Everyone has an “off” day now and then — a day when it’s hard to stay on task and get anything done, when brain fog replaces mindfulness, or when reckless impulsivity outshines care and prudence.
But for someone who lives with attention-deficit/hyperactivity disorder (ADHD), virtually every day can feel like an “off” day. That’s because ADHD diminishes the brain’s capacity to carry out key executive functions and self-regulation operations.
Fortunately, ADHD is a highly manageable condition.
As mental health professionals who specialize in ADHD, our team at EXIS Recovery Inc. in West Los Angeles, California, offers a full scope of effective treatment solutions for adolescents and adults who are ready to gain the upper hand over burdensome ADHD symptoms.
Let’s explore six top strategies for dealing with this common neurobehavioral disorder:
Cognitive-behavioral therapy (CBT) is a short-term, goal-driven form of talk therapy that helps you pinpoint the ADHD behaviors that limit your life so you can identify — and actively work to change — the counterproductive thought patterns behind them.
CBT helps you explore the interconnected nature of your thoughts, feelings, and actions, and how ADHD influences that web. Then, it gives you the insight and adaptive skills you need to reframe negative thinking and escape the perpetual loop of unwanted behaviors, cognitive distortions, and unhealthy reactions caused by ADHD.
Whereas CBT is a mindfulness practice that gives you valuable insight and skills that can help you manage ADHD, neurofeedback is a brain-training therapy that teaches your brain how to re-establish healthier brainwave patterns and self-regulate more effectively.
It works like this: EEG sensors on your scalp transmit your brain’s electrical signals to a computer while you listen to music, watch video images, or play a video game. Anytime your brainwave patterns become uncoordinated or unbalanced, your custom training parameters prompt the computer to alter the activity in a way that encourages balanced, coordinated brain activity.
Research shows that childhood trauma and adversity are closely linked to the development of ADHD. Likewise, people who have ADHD are more likely to experience trauma. To effectively treat ADHD in the presence of trauma, it’s vital to address both problems.
One form of trauma treatment that’s often helpful for people with ADHD is eye movement desensitization and reprocessing (EMDR). During EMDR therapy, you briefly recall triggering experiences as our therapist directs your eye movements. Redirecting your attention as you think about a previous trauma makes it easier to process.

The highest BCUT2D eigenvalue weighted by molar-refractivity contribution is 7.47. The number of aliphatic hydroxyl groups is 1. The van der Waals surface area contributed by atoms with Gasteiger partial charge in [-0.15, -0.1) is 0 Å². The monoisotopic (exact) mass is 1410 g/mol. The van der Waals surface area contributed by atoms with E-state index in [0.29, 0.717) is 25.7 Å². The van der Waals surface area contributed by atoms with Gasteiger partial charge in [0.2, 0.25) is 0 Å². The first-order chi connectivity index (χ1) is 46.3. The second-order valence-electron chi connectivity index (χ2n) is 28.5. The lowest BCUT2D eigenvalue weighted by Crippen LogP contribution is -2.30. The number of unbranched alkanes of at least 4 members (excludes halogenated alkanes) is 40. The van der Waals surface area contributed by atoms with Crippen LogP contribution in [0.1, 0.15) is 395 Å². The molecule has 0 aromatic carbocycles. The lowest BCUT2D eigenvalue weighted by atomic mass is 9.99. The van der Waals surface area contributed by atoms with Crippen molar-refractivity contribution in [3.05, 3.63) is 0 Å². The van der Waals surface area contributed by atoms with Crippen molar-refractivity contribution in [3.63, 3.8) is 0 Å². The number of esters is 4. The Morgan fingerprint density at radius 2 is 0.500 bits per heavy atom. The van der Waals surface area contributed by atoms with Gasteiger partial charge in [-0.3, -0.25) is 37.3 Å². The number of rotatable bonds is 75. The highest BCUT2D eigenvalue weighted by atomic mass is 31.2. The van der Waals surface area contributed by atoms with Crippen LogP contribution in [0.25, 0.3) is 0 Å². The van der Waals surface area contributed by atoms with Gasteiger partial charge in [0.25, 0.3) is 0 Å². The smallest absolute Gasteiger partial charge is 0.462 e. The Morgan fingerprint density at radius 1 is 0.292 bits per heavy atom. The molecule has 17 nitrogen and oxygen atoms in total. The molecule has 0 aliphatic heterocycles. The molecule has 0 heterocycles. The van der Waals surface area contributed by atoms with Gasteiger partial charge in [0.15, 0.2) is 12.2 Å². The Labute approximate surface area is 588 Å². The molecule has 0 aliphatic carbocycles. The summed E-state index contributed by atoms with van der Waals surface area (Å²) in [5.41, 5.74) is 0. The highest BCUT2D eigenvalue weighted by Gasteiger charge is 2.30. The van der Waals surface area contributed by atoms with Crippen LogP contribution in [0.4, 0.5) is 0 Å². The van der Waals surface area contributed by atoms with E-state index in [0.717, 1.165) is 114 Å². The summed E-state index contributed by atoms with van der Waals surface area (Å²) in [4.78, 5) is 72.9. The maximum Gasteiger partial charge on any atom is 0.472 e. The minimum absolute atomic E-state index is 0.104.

Adolescents who are affected by ADHD and trauma may also benefit from trauma-focused cognitive-behavioral therapy (TF-CBT), a joint parent-child treatment that aims to reduce trauma-related symptoms and provide skills to cope with the effects of ADHD.
When it comes to controlling ADHD, pills aren’t substitutes for skills. But that doesn’t mean medication shouldn’t be part of your ADHD treatment plan — in fact, the right medication can make a world of difference in your ability to make gains in other treatment areas, including CBT.
Medication helps recalibrate the dysfunctional brain activities that perpetuate core ADHD symptoms like inattention, distractibility, impulsivity, and restlessness. When these symptoms are less intense, it’s easier to stay focused, practice mindfulness, and learn new coping skills.
Many people with ADHD experience criticism, low self-esteem, and overwhelming feelings of shame, guilt, failure, and stress. That’s why, in addition to teaching you new skills and coping strategies, an effective, multimodal treatment approach also helps you process the emotional and interpersonal effects of living with ADHD.
Small group therapy and peer support programs offer the kind of camaraderie and emotional fortification that can counteract the negative effects of distressing experiences caused by others’ unrealistic expectations. There’s simply nothing like emotional support from people who “get it.”
Sometimes, one-on-one emotional support, such as individual psychotherapy, may be a better treatment option. With this collaborative approach, you work with a therapist to identify the ADHD thoughts and behaviors that affect you the most, find ways to cope with the negative emotions they cause, and learn how to change unwanted patterns.
Since ADHD can make you feel like you’re stuck in an endless cycle of procrastination, failure, distress, and regret, it’s not surprising that many adults with ADHD develop co-occurring mental health concerns like anxiety, depression, or a substance use disorder (SUD).
Dual diagnosis therapy (DDT) seeks to identify any co-occurring conditions to ensure you receive balanced treatment and comprehensive care. By helping you cope more effectively on every level, DDT allows you to heal, find stability, and rediscover your personal power.
If you’re ready to gain the upper hand over ADHD, the team at EXIS Recovery can help. Call 424-244-3513 to reach our West Los Angeles office today, or click online to schedule a visit with one of our trusted mental health experts any time.